Sociedad Contractual Minera El Abra
Calama, Antofagasta, Chile
Certified Silver through 2022
Censo simultaneo de flamencos altoandinos
Estudio genético de Heleobia ascotanensis
Estudio de tasas de crecimiento anual de humedales
Wetlands & Water Bodies
About the Program
The Sociedad Contractual Minera El Abra program site is located in the Antofagasta region in northern Chile, near the border with Bolivia. The site encompasses a salt flat in the arid Atacama Desert. It is bordered by several high altitude volcanoes. The aridity of the site causes the vegetation to grow sparsely, but there is a diversity of animal life, including flamingos, guanacos, and many reptile species. The El Abra team seeks to aid the conservation of the region's wildlife and habitat by primarily monitoring and studying the current state of the ecosystem. The team also seeks to restore a fragile spring in accordance with regulatory requirements.
Practices and Impacts
- Monitoring of Flamingo Populations: Some of the most charismatic animals that inhabit the salt flats are three species of flamingo. In order to support conservation of these three avian species, the team conducts a census of the flamingos in several sites twice per year. The team then uses the data collected to estimate the abundance of the different species and to model their population dynamics.
- Study of Gilled Snails: Within the springs of the salt flat, there are endemic aquatic species, such as a species of gilled snail with a constricted geographic range. This snail species is an important part of the wetland ecosystem, but little research has been conducted on it. The team collected samples from multiple gilled snail populations, and they studied their genetic diversity. They discovered that the seemingly homogenous species has significant genetic variation and several varieties that differ from pool to pool.
- Study of Growth Rates of Vegetation: In order to gain a better picture of the overall functioning of the salt flat ecosystem, the team comprehensively studied 7 springs in the site area. The team paid special attention to measuring the growth rates of the plants that make-up the grassland areas of the site. The team found that the growth rate of the plant species tends to be very low, which suggests that the carrying capacity of the site is low for large mammals, like guanacos and livestock. These results also suggest that the grasslands can be easily overgrazed if grazing pressure is increased.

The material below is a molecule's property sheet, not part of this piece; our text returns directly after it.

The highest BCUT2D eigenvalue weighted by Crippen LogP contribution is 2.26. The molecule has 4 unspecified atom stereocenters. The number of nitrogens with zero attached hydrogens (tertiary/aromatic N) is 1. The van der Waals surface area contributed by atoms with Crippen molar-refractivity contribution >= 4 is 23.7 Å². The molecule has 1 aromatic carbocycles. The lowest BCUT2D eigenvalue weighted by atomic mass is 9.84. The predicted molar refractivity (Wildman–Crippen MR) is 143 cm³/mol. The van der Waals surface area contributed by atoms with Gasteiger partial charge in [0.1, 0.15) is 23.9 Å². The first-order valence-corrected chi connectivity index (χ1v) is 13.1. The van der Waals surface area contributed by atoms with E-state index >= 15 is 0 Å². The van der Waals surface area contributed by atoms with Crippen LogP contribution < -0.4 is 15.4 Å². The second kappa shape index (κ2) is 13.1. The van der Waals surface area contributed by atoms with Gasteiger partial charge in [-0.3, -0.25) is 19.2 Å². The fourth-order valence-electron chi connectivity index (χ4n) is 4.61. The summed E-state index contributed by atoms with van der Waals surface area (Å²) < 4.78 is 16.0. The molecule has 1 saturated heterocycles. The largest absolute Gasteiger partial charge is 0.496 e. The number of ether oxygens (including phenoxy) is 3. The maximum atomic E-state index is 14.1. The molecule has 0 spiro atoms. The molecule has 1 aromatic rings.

- Community Involvement in Propagation Efforts: An indigenous community has inhabited the salt flat where the program site is located for generations. In order to encourage an exchange of knowledge between the team and the community, the team has sought to involve two community members in an effort to grow native plants and then transplant them to a spring to restore its vegetation. This involves training in multiple techniques of plant care.
- Environmental Management of Low Mobility Species: As part of a mitigation effort, the team has trapped and relocated small mammal and reptile species from an at-risk area. The individuals were moved from an area that will soon be converted by human use to an area that the team has determined has suitable habitat to support the added population.
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